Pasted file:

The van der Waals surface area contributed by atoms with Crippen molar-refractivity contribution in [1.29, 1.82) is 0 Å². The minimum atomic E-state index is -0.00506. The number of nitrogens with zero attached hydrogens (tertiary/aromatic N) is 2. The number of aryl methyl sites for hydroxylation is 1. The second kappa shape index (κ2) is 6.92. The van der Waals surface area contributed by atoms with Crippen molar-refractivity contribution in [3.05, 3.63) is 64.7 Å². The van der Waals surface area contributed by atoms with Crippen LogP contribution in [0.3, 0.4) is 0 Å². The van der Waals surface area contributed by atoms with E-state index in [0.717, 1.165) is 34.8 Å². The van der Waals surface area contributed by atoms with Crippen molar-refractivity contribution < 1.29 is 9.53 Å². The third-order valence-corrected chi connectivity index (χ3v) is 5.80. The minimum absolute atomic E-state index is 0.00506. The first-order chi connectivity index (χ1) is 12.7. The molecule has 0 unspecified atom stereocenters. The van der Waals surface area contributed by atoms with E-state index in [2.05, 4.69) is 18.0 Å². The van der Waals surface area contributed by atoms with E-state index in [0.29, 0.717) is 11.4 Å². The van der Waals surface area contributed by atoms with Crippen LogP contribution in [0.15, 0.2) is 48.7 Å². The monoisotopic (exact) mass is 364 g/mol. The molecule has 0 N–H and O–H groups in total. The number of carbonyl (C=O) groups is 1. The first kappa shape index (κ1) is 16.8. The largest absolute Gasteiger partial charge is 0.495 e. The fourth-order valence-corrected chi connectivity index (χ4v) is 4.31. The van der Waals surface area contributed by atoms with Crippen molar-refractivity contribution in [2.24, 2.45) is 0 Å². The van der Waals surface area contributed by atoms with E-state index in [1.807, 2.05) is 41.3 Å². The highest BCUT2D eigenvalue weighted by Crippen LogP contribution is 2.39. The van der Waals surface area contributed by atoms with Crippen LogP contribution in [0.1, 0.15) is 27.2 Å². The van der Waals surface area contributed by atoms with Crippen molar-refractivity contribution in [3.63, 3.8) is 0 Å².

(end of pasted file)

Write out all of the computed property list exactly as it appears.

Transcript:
The van der Waals surface area contributed by atoms with Crippen molar-refractivity contribution in [1.29, 1.82) is 0 Å². The minimum atomic E-state index is -0.00506. The number of nitrogens with zero attached hydrogens (tertiary/aromatic N) is 2. The number of aryl methyl sites for hydroxylation is 1. The second kappa shape index (κ2) is 6.92. The van der Waals surface area contributed by atoms with Crippen molar-refractivity contribution in [3.05, 3.63) is 64.7 Å². The van der Waals surface area contributed by atoms with Crippen LogP contribution in [0.3, 0.4) is 0 Å². The van der Waals surface area contributed by atoms with E-state index in [0.717, 1.165) is 34.8 Å². The van der Waals surface area contributed by atoms with Crippen molar-refractivity contribution < 1.29 is 9.53 Å². The third-order valence-corrected chi connectivity index (χ3v) is 5.80. The minimum absolute atomic E-state index is 0.00506. The first-order chi connectivity index (χ1) is 12.7. The molecule has 0 unspecified atom stereocenters. The van der Waals surface area contributed by atoms with E-state index in [2.05, 4.69) is 18.0 Å². The van der Waals surface area contributed by atoms with E-state index in [0.29, 0.717) is 11.4 Å². The van der Waals surface area contributed by atoms with Crippen LogP contribution in [0.15, 0.2) is 48.7 Å². The monoisotopic (exact) mass is 364 g/mol. The molecule has 0 N–H and O–H groups in total. The number of carbonyl (C=O) groups is 1. The first kappa shape index (κ1) is 16.8. The largest absolute Gasteiger partial charge is 0.495 e. The fourth-order valence-corrected chi connectivity index (χ4v) is 4.31. The van der Waals surface area contributed by atoms with Crippen molar-refractivity contribution in [2.24, 2.45) is 0 Å². The van der Waals surface area contributed by atoms with E-state index in [1.807, 2.05) is 41.3 Å². The highest BCUT2D eigenvalue weighted by Crippen LogP contribution is 2.39. The van der Waals surface area contributed by atoms with Crippen LogP contribution in [0.1, 0.15) is 27.2 Å². The van der Waals surface area contributed by atoms with Crippen molar-refractivity contribution in [3.63, 3.8) is 0 Å².